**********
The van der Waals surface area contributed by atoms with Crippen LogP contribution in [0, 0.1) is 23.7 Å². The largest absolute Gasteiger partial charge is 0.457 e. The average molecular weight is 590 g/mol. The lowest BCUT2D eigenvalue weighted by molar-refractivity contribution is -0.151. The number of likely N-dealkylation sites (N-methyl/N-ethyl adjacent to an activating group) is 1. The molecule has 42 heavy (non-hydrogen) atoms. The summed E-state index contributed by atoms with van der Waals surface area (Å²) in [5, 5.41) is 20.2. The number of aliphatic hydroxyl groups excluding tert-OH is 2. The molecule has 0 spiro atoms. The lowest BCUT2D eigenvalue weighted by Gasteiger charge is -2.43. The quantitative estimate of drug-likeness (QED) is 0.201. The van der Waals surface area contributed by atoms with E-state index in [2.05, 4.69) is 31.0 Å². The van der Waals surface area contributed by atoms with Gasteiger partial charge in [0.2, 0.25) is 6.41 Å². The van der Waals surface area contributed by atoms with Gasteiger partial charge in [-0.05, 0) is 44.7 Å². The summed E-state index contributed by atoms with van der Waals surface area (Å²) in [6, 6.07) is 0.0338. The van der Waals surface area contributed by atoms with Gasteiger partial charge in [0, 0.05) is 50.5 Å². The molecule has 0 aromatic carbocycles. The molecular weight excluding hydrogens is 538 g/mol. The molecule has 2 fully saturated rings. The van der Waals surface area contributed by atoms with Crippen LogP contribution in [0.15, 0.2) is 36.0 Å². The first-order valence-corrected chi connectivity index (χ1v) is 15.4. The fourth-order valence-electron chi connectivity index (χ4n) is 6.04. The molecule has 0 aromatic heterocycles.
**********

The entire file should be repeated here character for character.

The van der Waals surface area contributed by atoms with Crippen LogP contribution in [0, 0.1) is 23.7 Å². The largest absolute Gasteiger partial charge is 0.457 e. The average molecular weight is 590 g/mol. The lowest BCUT2D eigenvalue weighted by molar-refractivity contribution is -0.151. The number of likely N-dealkylation sites (N-methyl/N-ethyl adjacent to an activating group) is 1. The molecule has 42 heavy (non-hydrogen) atoms. The summed E-state index contributed by atoms with van der Waals surface area (Å²) in [5, 5.41) is 20.2. The number of aliphatic hydroxyl groups excluding tert-OH is 2. The molecule has 0 spiro atoms. The lowest BCUT2D eigenvalue weighted by Gasteiger charge is -2.43. The quantitative estimate of drug-likeness (QED) is 0.201. The van der Waals surface area contributed by atoms with E-state index in [2.05, 4.69) is 31.0 Å². The van der Waals surface area contributed by atoms with Gasteiger partial charge in [0.2, 0.25) is 6.41 Å². The van der Waals surface area contributed by atoms with Gasteiger partial charge in [-0.05, 0) is 44.7 Å². The summed E-state index contributed by atoms with van der Waals surface area (Å²) in [6, 6.07) is 0.0338. The van der Waals surface area contributed by atoms with Gasteiger partial charge in [0, 0.05) is 50.5 Å². The molecule has 0 aromatic carbocycles. The molecular weight excluding hydrogens is 538 g/mol. The molecule has 2 fully saturated rings. The van der Waals surface area contributed by atoms with Crippen LogP contribution in [0.15, 0.2) is 36.0 Å². The first-order valence-corrected chi connectivity index (χ1v) is 15.4. The fourth-order valence-electron chi connectivity index (χ4n) is 6.04. The molecule has 0 aromatic heterocycles.